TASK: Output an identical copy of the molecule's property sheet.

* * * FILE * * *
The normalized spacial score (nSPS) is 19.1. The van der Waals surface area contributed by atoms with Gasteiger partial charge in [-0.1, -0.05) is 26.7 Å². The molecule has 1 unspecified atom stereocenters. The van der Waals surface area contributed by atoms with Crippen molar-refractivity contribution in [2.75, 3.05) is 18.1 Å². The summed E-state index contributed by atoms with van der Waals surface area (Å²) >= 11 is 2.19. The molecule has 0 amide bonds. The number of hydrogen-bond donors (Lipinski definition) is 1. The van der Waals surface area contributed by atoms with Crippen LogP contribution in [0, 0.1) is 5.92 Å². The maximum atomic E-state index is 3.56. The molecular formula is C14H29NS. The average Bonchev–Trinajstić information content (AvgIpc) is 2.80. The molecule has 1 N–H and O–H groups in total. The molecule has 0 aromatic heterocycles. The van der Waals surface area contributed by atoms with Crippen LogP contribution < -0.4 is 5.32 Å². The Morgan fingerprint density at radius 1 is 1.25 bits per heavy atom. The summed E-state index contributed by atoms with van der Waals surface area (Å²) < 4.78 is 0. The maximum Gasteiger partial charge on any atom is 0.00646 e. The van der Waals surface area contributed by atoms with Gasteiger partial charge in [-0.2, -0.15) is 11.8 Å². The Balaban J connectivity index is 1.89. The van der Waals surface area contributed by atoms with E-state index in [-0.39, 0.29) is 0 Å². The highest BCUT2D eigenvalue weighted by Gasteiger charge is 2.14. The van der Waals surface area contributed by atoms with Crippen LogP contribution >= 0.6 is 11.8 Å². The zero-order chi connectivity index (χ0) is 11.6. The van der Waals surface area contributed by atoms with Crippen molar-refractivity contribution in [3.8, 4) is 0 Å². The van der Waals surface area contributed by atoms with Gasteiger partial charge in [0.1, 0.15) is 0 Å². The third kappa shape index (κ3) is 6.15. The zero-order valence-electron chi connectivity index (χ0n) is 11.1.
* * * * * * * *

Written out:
The normalized spacial score (nSPS) is 19.1. The van der Waals surface area contributed by atoms with Gasteiger partial charge in [-0.1, -0.05) is 26.7 Å². The molecule has 1 unspecified atom stereocenters. The van der Waals surface area contributed by atoms with Crippen molar-refractivity contribution in [2.75, 3.05) is 18.1 Å². The summed E-state index contributed by atoms with van der Waals surface area (Å²) >= 11 is 2.19. The molecule has 0 amide bonds. The number of hydrogen-bond donors (Lipinski definition) is 1. The van der Waals surface area contributed by atoms with Crippen LogP contribution in [0, 0.1) is 5.92 Å². The maximum atomic E-state index is 3.56. The molecular formula is C14H29NS. The average Bonchev–Trinajstić information content (AvgIpc) is 2.80. The molecule has 1 N–H and O–H groups in total. The molecule has 0 aromatic heterocycles. The van der Waals surface area contributed by atoms with Crippen LogP contribution < -0.4 is 5.32 Å². The Morgan fingerprint density at radius 1 is 1.25 bits per heavy atom. The summed E-state index contributed by atoms with van der Waals surface area (Å²) < 4.78 is 0. The maximum Gasteiger partial charge on any atom is 0.00646 e. The van der Waals surface area contributed by atoms with Gasteiger partial charge in [-0.2, -0.15) is 11.8 Å². The Balaban J connectivity index is 1.89. The van der Waals surface area contributed by atoms with E-state index in [-0.39, 0.29) is 0 Å². The highest BCUT2D eigenvalue weighted by Gasteiger charge is 2.14. The van der Waals surface area contributed by atoms with Crippen LogP contribution >= 0.6 is 11.8 Å². The zero-order chi connectivity index (χ0) is 11.6. The van der Waals surface area contributed by atoms with Crippen molar-refractivity contribution in [3.8, 4) is 0 Å². The van der Waals surface area contributed by atoms with Gasteiger partial charge in [0.1, 0.15) is 0 Å². The third kappa shape index (κ3) is 6.15. The zero-order valence-electron chi connectivity index (χ0n) is 11.1.